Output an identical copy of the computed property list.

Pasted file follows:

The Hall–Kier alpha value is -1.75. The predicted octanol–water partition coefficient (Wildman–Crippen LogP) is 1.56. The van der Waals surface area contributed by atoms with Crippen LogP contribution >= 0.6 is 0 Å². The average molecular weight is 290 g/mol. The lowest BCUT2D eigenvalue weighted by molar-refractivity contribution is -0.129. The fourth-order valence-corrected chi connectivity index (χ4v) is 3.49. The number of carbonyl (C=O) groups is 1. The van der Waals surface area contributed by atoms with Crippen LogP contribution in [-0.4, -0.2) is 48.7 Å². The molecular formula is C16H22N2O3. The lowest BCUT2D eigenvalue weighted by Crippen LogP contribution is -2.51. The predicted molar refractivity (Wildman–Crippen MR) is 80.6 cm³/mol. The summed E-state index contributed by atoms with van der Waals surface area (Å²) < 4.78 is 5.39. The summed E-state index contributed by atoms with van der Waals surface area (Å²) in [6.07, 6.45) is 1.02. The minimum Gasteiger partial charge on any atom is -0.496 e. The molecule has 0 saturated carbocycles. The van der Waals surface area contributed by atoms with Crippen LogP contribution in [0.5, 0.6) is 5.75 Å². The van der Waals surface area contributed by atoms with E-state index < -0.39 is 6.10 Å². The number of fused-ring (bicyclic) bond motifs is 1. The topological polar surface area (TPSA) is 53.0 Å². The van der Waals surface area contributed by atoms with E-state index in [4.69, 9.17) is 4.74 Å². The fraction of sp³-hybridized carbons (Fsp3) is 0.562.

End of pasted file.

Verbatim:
The Hall–Kier alpha value is -1.75. The predicted octanol–water partition coefficient (Wildman–Crippen LogP) is 1.56. The van der Waals surface area contributed by atoms with Crippen LogP contribution >= 0.6 is 0 Å². The average molecular weight is 290 g/mol. The lowest BCUT2D eigenvalue weighted by molar-refractivity contribution is -0.129. The fourth-order valence-corrected chi connectivity index (χ4v) is 3.49. The number of carbonyl (C=O) groups is 1. The van der Waals surface area contributed by atoms with Crippen LogP contribution in [-0.4, -0.2) is 48.7 Å². The molecular formula is C16H22N2O3. The lowest BCUT2D eigenvalue weighted by Crippen LogP contribution is -2.51. The predicted molar refractivity (Wildman–Crippen MR) is 80.6 cm³/mol. The summed E-state index contributed by atoms with van der Waals surface area (Å²) < 4.78 is 5.39. The summed E-state index contributed by atoms with van der Waals surface area (Å²) in [6.07, 6.45) is 1.02. The minimum Gasteiger partial charge on any atom is -0.496 e. The molecule has 0 saturated carbocycles. The van der Waals surface area contributed by atoms with Crippen LogP contribution in [0.5, 0.6) is 5.75 Å². The van der Waals surface area contributed by atoms with E-state index < -0.39 is 6.10 Å². The number of fused-ring (bicyclic) bond motifs is 1. The topological polar surface area (TPSA) is 53.0 Å². The van der Waals surface area contributed by atoms with E-state index in [4.69, 9.17) is 4.74 Å². The fraction of sp³-hybridized carbons (Fsp3) is 0.562.